Dante missed one of Hell's circles. It is populated by lawyers preparing to leave for vacation. What vision? Perhaps an urban sewer, a steady stream of waste streaming onto the damned who sit politely prattling into a telephone. Hell, alas.
Parting is such sour sorrow, it almost makes me regret having decided to leave the office.Well, not quite.
By the time you read this, I will be settled into a farmhouse in rural Wales. I am attending the 20th annual Hay-on-Wye Festival. I've already purchased tickets to attend writers' workshops, lectures on the crusades, global warming and organic gardening. I'll even tour a Welsh dairy farm. Who knows whether cows are in my future?
But tonight I suffer. My flight leaves tomorrow and I am swamped by the thousand and one details of running a small firm. Short calendars in order? Check. Motions up to date. Ditto. Briefs overdue? Miraculously, no. As always, though, I am behind on calls to clients. So much woe and so little time, what's a lawyer to do?
I've been tossing and turning for a week, stunned by my good fortune. Me a 50-something geriatric hippy of no pedigree off to Wales. For 10 solid days nothing to do but tour bookstores, and listen to lectures by authors known and unknown. And solitary walks amid the sights and smells of an ancient countryside. Heaven is within reach.
Hay-on-Wye is a book lover's paradise. The town is parked some 150 miles from London. It boasts 1,500 residents, but, and here is a glimpse of the divine, there are more than 40 bookstores in the town. All but a handful sell used and rare books. Pinch me. Tell me this is not a waking dream.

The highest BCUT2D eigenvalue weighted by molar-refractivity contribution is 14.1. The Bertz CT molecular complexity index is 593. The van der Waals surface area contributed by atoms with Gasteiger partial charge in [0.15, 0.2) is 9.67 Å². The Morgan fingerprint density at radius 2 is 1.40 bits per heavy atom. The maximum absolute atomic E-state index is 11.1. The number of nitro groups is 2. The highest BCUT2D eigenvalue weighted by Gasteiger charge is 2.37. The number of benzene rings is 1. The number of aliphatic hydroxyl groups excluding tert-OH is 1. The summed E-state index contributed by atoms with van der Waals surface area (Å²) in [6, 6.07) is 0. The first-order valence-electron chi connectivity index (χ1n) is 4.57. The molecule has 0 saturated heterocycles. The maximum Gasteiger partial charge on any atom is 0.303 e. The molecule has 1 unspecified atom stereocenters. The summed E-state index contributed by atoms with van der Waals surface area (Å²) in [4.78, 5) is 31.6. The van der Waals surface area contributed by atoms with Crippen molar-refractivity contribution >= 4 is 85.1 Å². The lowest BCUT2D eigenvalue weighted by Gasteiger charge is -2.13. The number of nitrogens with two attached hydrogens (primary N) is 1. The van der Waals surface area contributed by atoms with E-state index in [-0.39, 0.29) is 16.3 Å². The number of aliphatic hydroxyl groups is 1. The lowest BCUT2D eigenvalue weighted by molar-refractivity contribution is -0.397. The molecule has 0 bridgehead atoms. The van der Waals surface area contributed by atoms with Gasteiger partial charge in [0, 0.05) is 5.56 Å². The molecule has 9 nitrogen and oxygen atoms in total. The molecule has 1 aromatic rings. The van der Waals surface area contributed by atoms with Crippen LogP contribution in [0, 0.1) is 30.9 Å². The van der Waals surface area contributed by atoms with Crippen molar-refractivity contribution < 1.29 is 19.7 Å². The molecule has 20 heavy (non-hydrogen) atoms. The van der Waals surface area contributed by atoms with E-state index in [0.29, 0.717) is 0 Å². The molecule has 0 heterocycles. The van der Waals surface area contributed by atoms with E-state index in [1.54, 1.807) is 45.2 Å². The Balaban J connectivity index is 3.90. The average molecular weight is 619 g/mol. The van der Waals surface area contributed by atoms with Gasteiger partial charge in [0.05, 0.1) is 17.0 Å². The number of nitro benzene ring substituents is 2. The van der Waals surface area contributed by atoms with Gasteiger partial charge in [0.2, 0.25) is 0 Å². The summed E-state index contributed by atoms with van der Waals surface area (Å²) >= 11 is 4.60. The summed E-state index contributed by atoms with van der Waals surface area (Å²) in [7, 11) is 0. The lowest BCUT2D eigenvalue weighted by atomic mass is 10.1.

It all started almost 40 years ago when Richard Booth bought the castle in the town's center and declared himself King of Hay. A bold move. Who would want to be lord of a declining farming town?
Booth soon began to import books in bulk from estate sales, library sales, sales of every sort. Many of the books came from North America. He sells these used treasures. "This shall be a book town," he declared. And so it is. It sounds like my kind of place.Twenty years ago, the town started holding annual festivals. Book lovers flock to Hay from around the world. I've tried to arrange my schedule to attend for the past two years. But ornery judges with cases to be tried interfered each year. This year I staked all on going to Hay. And it is so. For 10 days I will sip ambrosia. But first, I suffer. I have a small firm, and a handful of employees. There is so much to do. I push through a dark night and then recall as if awakening from a dream that there is a column, too, to write. I've many commitments and only so much time.
I am gone tomorrow. There is grace even in the law.
Can Bethany be a book town, I wonder? Don't I own a bookstore? Questions, hopes, dreams, desires. All compressed for a time on printed page and celebrated in Wales. Can I really be going?
It is so. When you read this, I will be gone. Dreams can come true. Next week, I will write from Wales.
Reprinted with permission of The Connecticut Law Tribune.